Use this tool to help you prototype faster quality code

Use this tool to help you prototype faster quality code

**Use this tool to help you prototype faster quality code** Code quality often falls wayside when it comes to projects with tight deadlines. When we’re new to a language, framework or library, it’s easy to slip into a state of spaghetti thoughts,...

Use this tool to help you prototype faster quality code

Code quality often falls wayside when it comes to projects with tight deadlines. When we’re new to a language, framework or library, it’s easy to slip into a state of spaghetti thoughts, especially when you’re just trying to work things out.

You don’t know what you don’t know, and sometimes, this can lead you down an unnecessary road of major refactoring further down the line.

It’s a common issue, especially in JavaScript-based projects where many developers tend to pick things up without actually knowing JavaScript at all.

In part, this is because JavaScript is easy.

You can write something and it’ll just work without protest. There is no compiling. No bright red errors or yellow warnings. Libraries and frameworks like Angular, React and Vue might throw in some structural and architectural suggestions — but this doesn’t always guarantee that your code is robust from the get-go.

If you’re a Visual Studio Code user, the ability to install and use extensions is one of the reasons why the code editor is so popular amongst developers. There are multiple tools that are available for making your coding life easier, but there is a particular one that’s helped me become a better developer and it’s called Tech Debt Tracker.

Awareness in the moment

The perks of pair programming is that your partner has the opportunity to point out the blips in your thought processes and potential code related warning signs.

However, not every developer or engineer has the chance to get their code reviewed live by a more senior developer. Tools like Tech Debt Trackergives you the alerts and warnings that you need about your code while you’re coding.

The thing with JavaScript-based development is that there is no requirement to code in a particular way. You could write a function with five-hundred lines and the produced output wouldn’t even bat an eye.

Your app can have the appearance of working just fine. But when it comes to inspections under the hood, you’d find that the wiring is not quite right.

When it comes to creating code, we are the human bridge between ideas and machines. In order to do this effectively, we need to learn how to communicate and connect the ideas together properly via code.

So when someone else sees five hundred lines worth of gibberish, you have failed yourself as a developer. Code is a communication and in order to communicate effectively, other developers need to understand what it is you’ve written.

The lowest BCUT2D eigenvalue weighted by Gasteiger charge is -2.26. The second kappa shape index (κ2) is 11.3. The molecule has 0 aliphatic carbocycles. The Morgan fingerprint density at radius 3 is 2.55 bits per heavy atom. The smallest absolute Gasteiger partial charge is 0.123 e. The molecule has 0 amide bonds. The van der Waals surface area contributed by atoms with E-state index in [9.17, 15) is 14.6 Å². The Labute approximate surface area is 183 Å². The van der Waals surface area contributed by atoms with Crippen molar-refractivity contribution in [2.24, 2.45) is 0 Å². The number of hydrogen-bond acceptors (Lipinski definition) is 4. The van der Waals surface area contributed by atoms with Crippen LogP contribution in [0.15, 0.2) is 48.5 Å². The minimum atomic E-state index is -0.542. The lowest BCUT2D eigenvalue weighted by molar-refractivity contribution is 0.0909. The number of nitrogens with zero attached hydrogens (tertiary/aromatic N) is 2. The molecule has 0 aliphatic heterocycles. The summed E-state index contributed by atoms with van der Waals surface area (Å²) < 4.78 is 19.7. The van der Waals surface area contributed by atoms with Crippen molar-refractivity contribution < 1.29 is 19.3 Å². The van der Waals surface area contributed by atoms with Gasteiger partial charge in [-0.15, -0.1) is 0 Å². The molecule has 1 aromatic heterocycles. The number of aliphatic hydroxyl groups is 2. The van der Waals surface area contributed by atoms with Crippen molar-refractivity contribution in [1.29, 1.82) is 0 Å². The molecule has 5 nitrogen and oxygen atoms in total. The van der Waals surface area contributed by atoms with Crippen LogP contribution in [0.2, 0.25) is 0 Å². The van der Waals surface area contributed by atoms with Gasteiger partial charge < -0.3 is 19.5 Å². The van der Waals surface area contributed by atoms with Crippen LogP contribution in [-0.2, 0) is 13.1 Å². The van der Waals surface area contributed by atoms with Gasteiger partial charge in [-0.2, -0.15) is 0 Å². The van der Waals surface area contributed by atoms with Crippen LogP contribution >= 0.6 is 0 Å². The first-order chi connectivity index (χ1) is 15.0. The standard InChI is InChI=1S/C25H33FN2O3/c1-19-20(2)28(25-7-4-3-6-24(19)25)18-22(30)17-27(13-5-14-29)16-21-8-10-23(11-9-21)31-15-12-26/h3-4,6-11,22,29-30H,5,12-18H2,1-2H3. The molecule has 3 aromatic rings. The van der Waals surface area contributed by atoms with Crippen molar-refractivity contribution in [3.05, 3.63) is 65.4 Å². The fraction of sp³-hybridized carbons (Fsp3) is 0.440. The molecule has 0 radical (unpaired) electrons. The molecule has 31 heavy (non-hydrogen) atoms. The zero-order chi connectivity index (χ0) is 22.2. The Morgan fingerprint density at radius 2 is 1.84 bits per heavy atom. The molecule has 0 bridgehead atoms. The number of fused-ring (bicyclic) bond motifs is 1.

To you, the code may make sense. But to the future and improved you, this code may actually not be at the quality and level you need it to be.

Tech Debt Tracker’s rating system prevents this, to a certain degree, from happening. It does this by assessing your code based on a series of six metrics — length, argument count, complexity, understandability, nesting depth and comment density.

Why it matters

There is a common misconception that the fewer lines of code you have, the better your code is.

This logic doesn’t work if you apply it to the minified version of the same code. When it comes to minification, everything sits on one line. But this doesn’t make the code’s quality any better than the original.

That’s just formatting.

True code quality often starts with the six metrics above. Length is not about your line count — but how long your actual code is. For example, the longer a function, the higher the chances for it to interface an error or unhandled side effect. Complexity is linked in with length.

The perks of Tech Debt Tracker is that it’s an extension that runs locally in the background, giving you live updates on your code quality scores. This means that you can consistently establish the quality of your code against pragmatic standards that can be extended to other team members with ease. It also means that in a team setting, you’re able to self review your code against a standard before committing or running your CI/CD pipeline.

If you are developing a project on your own or are just starting out without someone to review your code, the VS Code extension unwittingly turns into your free personal code tutor, pointing out where and why you’re going wrong.

What’s your code story?

Learning to code is like learning to write a novel — you’re creating a series of systems and rules, where your user is the active protagonist in the tale. They are experiencing the story which unfolds based on a series of actions.

As the code creator, you are creating a world that needs to be systematic in approach and simplified in a way that is accessible by others.